Recent studies hypothesize various causes of species‐level trait covariation, namely size (e.g., metabolic theory of ecology and leaf economics spectrum), pace‐of‐life (e.g., slow‐to‐fast continuum; lifestyle continuum), evolutionary history (e.g., phylogenetic conservatism), and ecological conditions (e.g., stabilizing selection). Various methods have been used in attempts to partition trait correlation among these influences (e.g., univariate analysis, principal components analysis, and factor analysis). However, it is not clear that the implied causal structure assumed by these methods matches the hypothesized causal structure driving trait correlations, a situation that can potentially lead to biased estimates and incorrect partitioning among mechanisms. Here, we propose the application of graphical causal models (GCM) for across‐kingdom synthesis and to aid researchers in their selection of correct analytical strategies. Graphical causal models use causal diagrams (i.e., box‐and‐arrow graphs) to represent expert knowledge of the data‐generating processes to analytically investigate the possibility of identifying hypothesized causal associations. We developed a causal diagram that synthesizes prominent hypotheses of trait covariation. Using the causal diagram, we (1) derived a quantitative expression to partition trait covariance among its hypothesized causal elements (i.e., size, pace‐of‐life, evolutionary history, and ecological conditions) and (2) developed analytic strategies to attribute trait covariance among the hypothesized causal elements under real‐world data availability, namely unobserved variables (i.e., pace‐of‐life) and confounding variables (i.e., evolutionary history and ecological conditions). Finally, we tested each analytic strategy by simulating trait datasets and, after incorporating the data limitations, tested their ability to correctly partition trait covariance. The analytical strategies were able to correctly partition trait covariance into the hypothesized causal elements of size, pace‐of‐life, and the historical effects of evolutionary history and ecological conditions. We demonstrate the efficacy of these strategies by applying them to a widely used trait dataset. Overall, the application of GCM revealed that researchers have used inappropriate measures to represent their theoretical constructs and have relied on analytical strategies that violated their causal assumptions, likely resulting in biased estimates. We discuss how this mismatch between theoretical language and statistical methods is prevalent in species‐level, trait‐based research and call for future studies to address these limitations.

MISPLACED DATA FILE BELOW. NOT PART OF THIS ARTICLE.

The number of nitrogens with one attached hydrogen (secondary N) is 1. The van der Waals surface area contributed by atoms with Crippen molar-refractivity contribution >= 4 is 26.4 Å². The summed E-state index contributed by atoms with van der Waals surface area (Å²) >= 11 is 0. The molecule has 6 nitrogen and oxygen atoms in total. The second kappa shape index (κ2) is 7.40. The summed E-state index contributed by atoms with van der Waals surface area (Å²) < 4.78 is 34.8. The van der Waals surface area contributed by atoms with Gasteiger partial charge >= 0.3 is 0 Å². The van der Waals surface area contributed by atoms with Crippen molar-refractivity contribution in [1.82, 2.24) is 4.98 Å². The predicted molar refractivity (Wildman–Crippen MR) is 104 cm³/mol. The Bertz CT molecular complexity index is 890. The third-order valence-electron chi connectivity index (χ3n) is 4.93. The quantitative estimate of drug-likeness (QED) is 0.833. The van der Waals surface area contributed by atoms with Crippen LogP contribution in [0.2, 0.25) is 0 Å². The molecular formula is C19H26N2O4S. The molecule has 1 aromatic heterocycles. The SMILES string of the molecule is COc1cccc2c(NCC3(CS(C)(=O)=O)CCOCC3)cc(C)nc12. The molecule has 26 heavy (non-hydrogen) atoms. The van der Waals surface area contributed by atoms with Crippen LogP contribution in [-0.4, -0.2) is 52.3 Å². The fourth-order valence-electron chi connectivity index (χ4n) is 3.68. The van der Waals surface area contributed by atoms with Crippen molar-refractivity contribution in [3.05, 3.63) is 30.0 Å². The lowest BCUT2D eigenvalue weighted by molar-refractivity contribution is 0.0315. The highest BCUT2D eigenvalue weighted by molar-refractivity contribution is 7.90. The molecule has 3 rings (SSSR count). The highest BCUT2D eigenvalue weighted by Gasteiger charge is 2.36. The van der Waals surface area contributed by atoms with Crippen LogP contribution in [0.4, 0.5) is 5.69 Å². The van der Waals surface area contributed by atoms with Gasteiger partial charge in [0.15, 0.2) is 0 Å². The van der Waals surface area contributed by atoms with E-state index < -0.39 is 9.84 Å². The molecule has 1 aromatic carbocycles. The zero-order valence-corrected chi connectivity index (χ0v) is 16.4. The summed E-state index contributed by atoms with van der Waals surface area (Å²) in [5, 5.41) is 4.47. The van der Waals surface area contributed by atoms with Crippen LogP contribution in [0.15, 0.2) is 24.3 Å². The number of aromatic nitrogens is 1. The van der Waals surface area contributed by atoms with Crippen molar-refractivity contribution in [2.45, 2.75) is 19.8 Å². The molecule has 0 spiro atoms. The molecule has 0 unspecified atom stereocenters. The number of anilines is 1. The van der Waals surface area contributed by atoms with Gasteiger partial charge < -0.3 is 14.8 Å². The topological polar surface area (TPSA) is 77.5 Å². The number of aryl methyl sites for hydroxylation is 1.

Additional publication details
|Publication Subtype||Journal Article|
|Title||A causal partition of trait correlations: using graphical models to derive statistical models from theoretical language|
|Publisher||Ecological Society of America|
|Contributing office(s)||Wetland and Aquatic Research Center|
|Description||e02422; 15 p.|